academic performance. Moreover, the safety of individuals is also a risk
factor when sleep is being deprived. Tiredness has been proven to be a
significant contributor to serious motor vehicle and work-place accidents.
Lack of concentration; a side effect of sleep deprivation, can result in
careless behavior and an impaired ability to perform complex tasks.
Compared to healthy individuals, individuals suffering from sleep loss are
less productive, have a greater tendency to suffer health related deficits and
have an increased likelihood of accidents (National Sleep Foundation, 2011).
The behavioral effects of sleep deprivation that includes irritability and
psychosis have significant and negative impacts on the individual and the
relationships with others. The effect of such behaviour can impact the family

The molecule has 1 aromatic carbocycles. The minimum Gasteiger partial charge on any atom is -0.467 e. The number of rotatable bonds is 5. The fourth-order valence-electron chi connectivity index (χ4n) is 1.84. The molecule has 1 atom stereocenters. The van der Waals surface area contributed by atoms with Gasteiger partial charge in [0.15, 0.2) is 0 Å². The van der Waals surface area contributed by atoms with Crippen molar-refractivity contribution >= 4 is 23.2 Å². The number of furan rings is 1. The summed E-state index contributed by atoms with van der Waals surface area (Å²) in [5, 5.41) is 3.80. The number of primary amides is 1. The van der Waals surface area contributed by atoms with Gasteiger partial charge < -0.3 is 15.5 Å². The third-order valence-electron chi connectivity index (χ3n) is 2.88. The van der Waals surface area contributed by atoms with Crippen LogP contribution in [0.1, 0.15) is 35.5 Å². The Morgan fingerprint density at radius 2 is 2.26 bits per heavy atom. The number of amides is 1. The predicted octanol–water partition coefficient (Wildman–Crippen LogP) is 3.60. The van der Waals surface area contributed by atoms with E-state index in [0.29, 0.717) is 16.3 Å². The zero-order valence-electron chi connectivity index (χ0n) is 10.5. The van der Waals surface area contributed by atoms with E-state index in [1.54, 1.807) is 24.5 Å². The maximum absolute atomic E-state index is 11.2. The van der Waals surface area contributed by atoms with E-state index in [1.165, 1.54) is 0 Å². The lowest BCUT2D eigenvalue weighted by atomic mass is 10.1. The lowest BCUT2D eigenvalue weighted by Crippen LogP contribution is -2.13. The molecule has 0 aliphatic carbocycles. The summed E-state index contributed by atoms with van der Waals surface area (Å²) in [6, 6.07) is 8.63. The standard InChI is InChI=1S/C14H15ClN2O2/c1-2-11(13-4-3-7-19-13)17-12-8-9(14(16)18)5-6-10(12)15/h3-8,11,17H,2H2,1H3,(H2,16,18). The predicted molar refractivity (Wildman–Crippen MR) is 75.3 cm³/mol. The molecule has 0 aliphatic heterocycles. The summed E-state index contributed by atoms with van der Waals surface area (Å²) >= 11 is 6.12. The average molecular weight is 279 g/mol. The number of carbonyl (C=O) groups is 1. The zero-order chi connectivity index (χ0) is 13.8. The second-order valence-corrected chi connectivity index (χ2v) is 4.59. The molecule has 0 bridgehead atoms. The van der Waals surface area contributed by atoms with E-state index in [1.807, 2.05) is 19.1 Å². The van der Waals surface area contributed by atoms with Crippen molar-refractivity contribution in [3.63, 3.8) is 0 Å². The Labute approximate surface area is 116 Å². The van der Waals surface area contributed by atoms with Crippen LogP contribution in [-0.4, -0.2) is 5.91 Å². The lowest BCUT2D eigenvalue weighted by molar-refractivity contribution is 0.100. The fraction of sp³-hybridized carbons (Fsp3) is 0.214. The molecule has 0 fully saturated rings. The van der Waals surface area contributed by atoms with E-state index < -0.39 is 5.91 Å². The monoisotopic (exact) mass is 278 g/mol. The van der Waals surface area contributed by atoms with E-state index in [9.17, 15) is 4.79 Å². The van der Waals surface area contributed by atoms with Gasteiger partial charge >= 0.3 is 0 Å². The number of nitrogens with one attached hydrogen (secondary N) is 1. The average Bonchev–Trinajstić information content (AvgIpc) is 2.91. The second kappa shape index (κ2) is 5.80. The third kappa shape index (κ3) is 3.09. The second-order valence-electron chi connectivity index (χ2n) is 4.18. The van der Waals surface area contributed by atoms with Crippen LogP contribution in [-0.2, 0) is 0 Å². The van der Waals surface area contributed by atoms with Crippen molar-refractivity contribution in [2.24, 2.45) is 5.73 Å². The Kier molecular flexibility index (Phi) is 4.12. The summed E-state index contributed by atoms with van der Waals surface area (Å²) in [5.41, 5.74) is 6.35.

unit. In extreme cases the impact can be a complete breakdown in the family
including separation, divorce and relationship crisis. The downward spiral of
these events, exacerbate the problem due to stress and anxiety in the

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May 27th, 2016
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individual which is a common underlying cause of sleep deprivation (Meltzer

et al., 2007).

This paper presented three inquiry questions that have been analyzed
with the following conclusions. Sleep deprivation causes serious physiological
effects by weakening the bodys immune system. A weakened immune
system can potentially lead to additional health issues, including respiratory
problems and cardiovascular disease (Lentino, 2000). However, there are
pharmaceutical treatments for sleep disorders, such as insomnia, and to
improve ones quality of sleep. Some common drugs include Trazadone,
Zolpidem, and Rozerem. Not only does lack of sleep affect the bodys
immune function but the cognitive abilities and emotional state, which can
negatively impact social interactions.